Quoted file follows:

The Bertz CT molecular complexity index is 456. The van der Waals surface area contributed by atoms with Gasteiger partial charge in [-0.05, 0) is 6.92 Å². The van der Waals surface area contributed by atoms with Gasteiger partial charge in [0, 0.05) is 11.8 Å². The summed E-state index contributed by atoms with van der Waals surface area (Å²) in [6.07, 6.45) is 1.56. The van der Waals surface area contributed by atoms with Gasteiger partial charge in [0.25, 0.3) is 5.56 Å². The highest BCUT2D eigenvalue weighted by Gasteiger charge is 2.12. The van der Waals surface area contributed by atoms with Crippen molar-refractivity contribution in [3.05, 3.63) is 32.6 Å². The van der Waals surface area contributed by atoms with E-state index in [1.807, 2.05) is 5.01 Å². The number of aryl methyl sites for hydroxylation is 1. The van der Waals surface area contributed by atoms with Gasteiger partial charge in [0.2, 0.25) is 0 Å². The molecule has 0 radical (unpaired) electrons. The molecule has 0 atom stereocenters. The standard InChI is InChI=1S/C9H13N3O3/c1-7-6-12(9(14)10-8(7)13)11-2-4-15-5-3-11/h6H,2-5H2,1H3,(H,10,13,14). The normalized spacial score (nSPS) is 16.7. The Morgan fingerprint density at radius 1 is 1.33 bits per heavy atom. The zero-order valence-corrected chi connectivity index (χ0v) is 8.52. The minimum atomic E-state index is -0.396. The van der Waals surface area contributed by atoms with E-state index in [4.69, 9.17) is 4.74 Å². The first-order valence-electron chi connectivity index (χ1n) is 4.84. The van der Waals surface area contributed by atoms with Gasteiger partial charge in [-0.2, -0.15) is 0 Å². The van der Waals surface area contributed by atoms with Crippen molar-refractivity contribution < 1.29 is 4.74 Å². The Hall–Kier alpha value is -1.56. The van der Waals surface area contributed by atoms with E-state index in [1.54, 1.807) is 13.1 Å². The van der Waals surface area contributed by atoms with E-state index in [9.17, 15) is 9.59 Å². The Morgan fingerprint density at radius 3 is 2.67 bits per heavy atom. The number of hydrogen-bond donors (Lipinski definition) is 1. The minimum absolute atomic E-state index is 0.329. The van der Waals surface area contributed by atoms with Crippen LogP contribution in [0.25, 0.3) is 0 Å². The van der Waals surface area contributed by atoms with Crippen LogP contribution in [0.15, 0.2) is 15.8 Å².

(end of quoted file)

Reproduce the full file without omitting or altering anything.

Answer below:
The Bertz CT molecular complexity index is 456. The van der Waals surface area contributed by atoms with Gasteiger partial charge in [-0.05, 0) is 6.92 Å². The van der Waals surface area contributed by atoms with Gasteiger partial charge in [0, 0.05) is 11.8 Å². The summed E-state index contributed by atoms with van der Waals surface area (Å²) in [6.07, 6.45) is 1.56. The van der Waals surface area contributed by atoms with Gasteiger partial charge in [0.25, 0.3) is 5.56 Å². The highest BCUT2D eigenvalue weighted by Gasteiger charge is 2.12. The van der Waals surface area contributed by atoms with Crippen molar-refractivity contribution in [3.05, 3.63) is 32.6 Å². The van der Waals surface area contributed by atoms with E-state index in [1.807, 2.05) is 5.01 Å². The number of aryl methyl sites for hydroxylation is 1. The van der Waals surface area contributed by atoms with Gasteiger partial charge in [0.2, 0.25) is 0 Å². The molecule has 0 radical (unpaired) electrons. The molecule has 0 atom stereocenters. The standard InChI is InChI=1S/C9H13N3O3/c1-7-6-12(9(14)10-8(7)13)11-2-4-15-5-3-11/h6H,2-5H2,1H3,(H,10,13,14). The normalized spacial score (nSPS) is 16.7. The Morgan fingerprint density at radius 1 is 1.33 bits per heavy atom. The zero-order valence-corrected chi connectivity index (χ0v) is 8.52. The minimum atomic E-state index is -0.396. The van der Waals surface area contributed by atoms with E-state index in [4.69, 9.17) is 4.74 Å². The first-order valence-electron chi connectivity index (χ1n) is 4.84. The van der Waals surface area contributed by atoms with Gasteiger partial charge in [-0.2, -0.15) is 0 Å². The van der Waals surface area contributed by atoms with Crippen molar-refractivity contribution < 1.29 is 4.74 Å². The Hall–Kier alpha value is -1.56. The van der Waals surface area contributed by atoms with E-state index in [1.54, 1.807) is 13.1 Å². The van der Waals surface area contributed by atoms with E-state index in [9.17, 15) is 9.59 Å². The Morgan fingerprint density at radius 3 is 2.67 bits per heavy atom. The number of hydrogen-bond donors (Lipinski definition) is 1. The minimum absolute atomic E-state index is 0.329. The van der Waals surface area contributed by atoms with Crippen LogP contribution in [0.25, 0.3) is 0 Å². The van der Waals surface area contributed by atoms with Crippen LogP contribution in [0.15, 0.2) is 15.8 Å².